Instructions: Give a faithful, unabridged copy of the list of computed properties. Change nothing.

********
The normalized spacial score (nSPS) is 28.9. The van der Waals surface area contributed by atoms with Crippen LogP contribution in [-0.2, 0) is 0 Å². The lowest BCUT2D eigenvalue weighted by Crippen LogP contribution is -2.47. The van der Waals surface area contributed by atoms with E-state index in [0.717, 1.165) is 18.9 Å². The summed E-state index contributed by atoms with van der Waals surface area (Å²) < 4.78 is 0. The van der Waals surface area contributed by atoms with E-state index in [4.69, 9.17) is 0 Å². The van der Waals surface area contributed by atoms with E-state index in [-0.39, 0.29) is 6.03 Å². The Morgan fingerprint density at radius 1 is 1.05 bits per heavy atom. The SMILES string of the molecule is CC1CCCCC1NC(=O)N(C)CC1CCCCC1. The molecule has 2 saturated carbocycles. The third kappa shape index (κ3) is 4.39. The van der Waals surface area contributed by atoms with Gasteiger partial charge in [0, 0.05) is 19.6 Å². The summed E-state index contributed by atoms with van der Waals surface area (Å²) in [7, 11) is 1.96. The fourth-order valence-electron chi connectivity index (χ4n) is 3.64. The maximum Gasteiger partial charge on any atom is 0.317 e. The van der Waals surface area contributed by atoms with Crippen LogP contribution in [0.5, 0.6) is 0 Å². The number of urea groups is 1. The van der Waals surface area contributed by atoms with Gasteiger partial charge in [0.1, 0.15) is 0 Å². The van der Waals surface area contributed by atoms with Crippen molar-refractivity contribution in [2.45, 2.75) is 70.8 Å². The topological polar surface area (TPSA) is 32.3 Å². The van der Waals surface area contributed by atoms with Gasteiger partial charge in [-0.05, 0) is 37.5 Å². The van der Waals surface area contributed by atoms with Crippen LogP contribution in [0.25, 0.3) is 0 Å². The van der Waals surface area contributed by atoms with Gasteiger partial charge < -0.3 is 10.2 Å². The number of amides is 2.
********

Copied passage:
The normalized spacial score (nSPS) is 28.9. The van der Waals surface area contributed by atoms with Crippen LogP contribution in [-0.2, 0) is 0 Å². The lowest BCUT2D eigenvalue weighted by Crippen LogP contribution is -2.47. The van der Waals surface area contributed by atoms with E-state index in [0.717, 1.165) is 18.9 Å². The summed E-state index contributed by atoms with van der Waals surface area (Å²) < 4.78 is 0. The van der Waals surface area contributed by atoms with E-state index in [4.69, 9.17) is 0 Å². The van der Waals surface area contributed by atoms with E-state index in [-0.39, 0.29) is 6.03 Å². The Morgan fingerprint density at radius 1 is 1.05 bits per heavy atom. The SMILES string of the molecule is CC1CCCCC1NC(=O)N(C)CC1CCCCC1. The molecule has 2 saturated carbocycles. The third kappa shape index (κ3) is 4.39. The van der Waals surface area contributed by atoms with Gasteiger partial charge in [0, 0.05) is 19.6 Å². The summed E-state index contributed by atoms with van der Waals surface area (Å²) in [7, 11) is 1.96. The fourth-order valence-electron chi connectivity index (χ4n) is 3.64. The maximum Gasteiger partial charge on any atom is 0.317 e. The van der Waals surface area contributed by atoms with Crippen LogP contribution in [0.5, 0.6) is 0 Å². The number of urea groups is 1. The van der Waals surface area contributed by atoms with Gasteiger partial charge in [0.1, 0.15) is 0 Å². The van der Waals surface area contributed by atoms with Crippen molar-refractivity contribution in [2.45, 2.75) is 70.8 Å². The topological polar surface area (TPSA) is 32.3 Å². The van der Waals surface area contributed by atoms with Gasteiger partial charge in [-0.05, 0) is 37.5 Å². The van der Waals surface area contributed by atoms with Crippen LogP contribution in [0.25, 0.3) is 0 Å². The van der Waals surface area contributed by atoms with Gasteiger partial charge < -0.3 is 10.2 Å². The number of amides is 2.